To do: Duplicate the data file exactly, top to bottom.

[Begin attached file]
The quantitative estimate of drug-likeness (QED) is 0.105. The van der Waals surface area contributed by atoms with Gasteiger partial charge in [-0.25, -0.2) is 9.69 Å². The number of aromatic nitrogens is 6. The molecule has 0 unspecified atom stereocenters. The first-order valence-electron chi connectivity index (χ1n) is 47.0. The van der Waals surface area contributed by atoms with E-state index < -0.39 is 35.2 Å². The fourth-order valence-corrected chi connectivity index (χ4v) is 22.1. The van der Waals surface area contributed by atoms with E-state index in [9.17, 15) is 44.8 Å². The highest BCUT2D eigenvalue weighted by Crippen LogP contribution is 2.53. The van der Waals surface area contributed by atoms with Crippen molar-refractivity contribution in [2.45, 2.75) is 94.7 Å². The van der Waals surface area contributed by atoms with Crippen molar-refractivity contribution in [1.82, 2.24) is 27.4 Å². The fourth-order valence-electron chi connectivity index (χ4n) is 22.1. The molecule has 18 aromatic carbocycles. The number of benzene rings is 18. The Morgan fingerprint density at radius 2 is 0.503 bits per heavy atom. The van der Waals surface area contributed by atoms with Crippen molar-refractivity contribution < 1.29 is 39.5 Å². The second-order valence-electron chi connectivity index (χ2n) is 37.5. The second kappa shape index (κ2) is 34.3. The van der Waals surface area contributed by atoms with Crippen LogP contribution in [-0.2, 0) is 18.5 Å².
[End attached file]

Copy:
The quantitative estimate of drug-likeness (QED) is 0.105. The van der Waals surface area contributed by atoms with Gasteiger partial charge in [-0.25, -0.2) is 9.69 Å². The number of aromatic nitrogens is 6. The molecule has 0 unspecified atom stereocenters. The first-order valence-electron chi connectivity index (χ1n) is 47.0. The van der Waals surface area contributed by atoms with E-state index < -0.39 is 35.2 Å². The fourth-order valence-corrected chi connectivity index (χ4v) is 22.1. The van der Waals surface area contributed by atoms with E-state index in [9.17, 15) is 44.8 Å². The highest BCUT2D eigenvalue weighted by Crippen LogP contribution is 2.53. The van der Waals surface area contributed by atoms with Crippen molar-refractivity contribution in [2.45, 2.75) is 94.7 Å². The van der Waals surface area contributed by atoms with Crippen molar-refractivity contribution in [1.82, 2.24) is 27.4 Å². The fourth-order valence-electron chi connectivity index (χ4n) is 22.1. The molecule has 18 aromatic carbocycles. The number of benzene rings is 18. The Morgan fingerprint density at radius 2 is 0.503 bits per heavy atom. The van der Waals surface area contributed by atoms with Crippen molar-refractivity contribution < 1.29 is 39.5 Å². The second-order valence-electron chi connectivity index (χ2n) is 37.5. The second kappa shape index (κ2) is 34.3. The van der Waals surface area contributed by atoms with Crippen LogP contribution in [-0.2, 0) is 18.5 Å².